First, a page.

Why I Don't Regret Taking Up Skateboarding Again

K! writer Marianne Eloise on breaking bones, Tony Hawk and the rewards of skating.

Why I Don't Regret Taking Up Skateboarding Again

As I type this, both of my wrists click painfully at random intervals. My elbow sticks out awkwardly after I broke it last month; my knee sears with pain every so often; if I look down, I can see scars on the palms of my hands and both of my ankles. But don’t feel too sorry for me: every single one of these awkward, painful, perhaps lifelong marks is a result of my body being thrown against the ground after taking a spill on a skateboard as an adult woman. They all happened in the last 18 months, after I took up skating again for the first time in over 10 years.

In June of last year, I wrote a piece for Huck about how, after spending my childhood skateboarding regularly, I gave it up as a teenager because I was too self-conscious to do it in front of the boy skaters I’d befriended. I’d spent my life embedded in skate culture; learning with my cousins’ friends, wearing the clothes, playing Tony Hawk’s Pro Skater. But suddenly I felt aware of myself: while the skaters I knew might never have mocked me, I stopped, aware that skating wasn’t for girls. And I stopped in private, too, because I was a teenager with much better things to do, like drinking under bridges. I handed my skateboard down to my sister, and I moved on.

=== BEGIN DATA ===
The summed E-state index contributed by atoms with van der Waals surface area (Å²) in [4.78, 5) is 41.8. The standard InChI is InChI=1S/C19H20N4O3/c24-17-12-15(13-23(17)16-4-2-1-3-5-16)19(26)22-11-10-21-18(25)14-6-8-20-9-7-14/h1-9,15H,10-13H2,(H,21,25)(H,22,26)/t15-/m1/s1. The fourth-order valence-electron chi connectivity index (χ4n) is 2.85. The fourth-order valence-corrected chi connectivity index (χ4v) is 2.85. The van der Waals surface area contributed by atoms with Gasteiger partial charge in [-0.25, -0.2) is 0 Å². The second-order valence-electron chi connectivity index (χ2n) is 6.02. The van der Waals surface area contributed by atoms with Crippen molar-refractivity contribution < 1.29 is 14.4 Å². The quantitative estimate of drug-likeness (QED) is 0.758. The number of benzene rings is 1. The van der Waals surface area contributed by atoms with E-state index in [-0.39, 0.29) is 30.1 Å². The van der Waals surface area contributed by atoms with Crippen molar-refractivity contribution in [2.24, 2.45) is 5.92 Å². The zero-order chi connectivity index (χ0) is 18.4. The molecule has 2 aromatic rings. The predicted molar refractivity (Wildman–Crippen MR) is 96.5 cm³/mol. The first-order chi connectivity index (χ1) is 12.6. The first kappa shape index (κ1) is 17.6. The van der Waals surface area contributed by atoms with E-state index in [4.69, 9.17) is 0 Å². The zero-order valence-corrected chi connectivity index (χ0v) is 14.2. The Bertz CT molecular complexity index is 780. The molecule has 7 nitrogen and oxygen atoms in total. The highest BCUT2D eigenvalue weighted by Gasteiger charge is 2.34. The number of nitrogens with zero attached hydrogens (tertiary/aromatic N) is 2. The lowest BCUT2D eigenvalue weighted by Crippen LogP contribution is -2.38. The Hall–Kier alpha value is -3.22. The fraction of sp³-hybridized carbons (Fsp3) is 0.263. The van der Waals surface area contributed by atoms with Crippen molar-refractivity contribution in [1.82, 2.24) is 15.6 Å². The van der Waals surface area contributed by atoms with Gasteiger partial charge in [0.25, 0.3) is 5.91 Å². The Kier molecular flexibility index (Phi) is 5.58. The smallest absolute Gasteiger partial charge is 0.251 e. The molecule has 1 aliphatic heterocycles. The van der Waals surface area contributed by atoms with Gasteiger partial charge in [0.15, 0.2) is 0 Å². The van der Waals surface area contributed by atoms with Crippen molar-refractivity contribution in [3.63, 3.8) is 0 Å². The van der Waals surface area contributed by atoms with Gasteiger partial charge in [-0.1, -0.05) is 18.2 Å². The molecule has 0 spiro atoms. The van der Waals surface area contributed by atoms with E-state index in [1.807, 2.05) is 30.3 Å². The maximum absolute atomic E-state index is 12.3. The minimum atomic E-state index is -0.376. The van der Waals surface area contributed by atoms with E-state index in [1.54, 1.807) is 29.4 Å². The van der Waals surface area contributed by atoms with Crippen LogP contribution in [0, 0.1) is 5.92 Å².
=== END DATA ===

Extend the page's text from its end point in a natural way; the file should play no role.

All I wanted from the essay was to write about how and why I had loved skating so much; about the freedom and identity it had afforded me, about how it shaped who I am today. I perhaps expected some women to relate to it. I didn’t expect it to lead to support from the most unlikely of places: Tony Hawk, who read the article, and after speaking on Twitter encouraged me to take it up again despite my fears. He sent me a deck and assured me that things were different – better – for women skaters now. And who was I not to listen to Tony Hawk? Shortly after, I bought a new skateboard and was happy to learn that House of Vans ran a women’s night where I could go and practice with other girls and women who were self-conscious picking up a male-dominated sport. I practiced alone on weekends and after work, and I found myself enjoying something that made me feel as free as it did when I was 11. Shortly after that, I found myself in A&E with an injured wrist after my first fall.

Tony was right: a lot had changed in a decade. There were women skaters, incredible ones, to look up to. There were girls’ nights that I could attend; friends who wanted to take it up; the scene was growing and expanding in ways I hadn’t predicted when I was the only girl I knew skating around my village. But my body had changed, too; as well as the usual decline we expect with age, I had noticed my body was abnormally fucked. I’m hypermobile, which means that a lot of my joints bend too far. As a result, the joints and muscles in my entire body constantly hurt and make noises they shouldn’t. My knees regularly cease working entirely and leave me bedbound; all of which meant I was more prone to injury anyway, giving me every reason to quit again. It also gave me every reason to continue: these problems leave me feeling as if my body is not mine. I feel like it’s failing me and there’s nothing I can do; I’m trapped in my own body. Skateboarding made me feel in control again, and at least my injuries had a funnier story than “I stood up wrong”.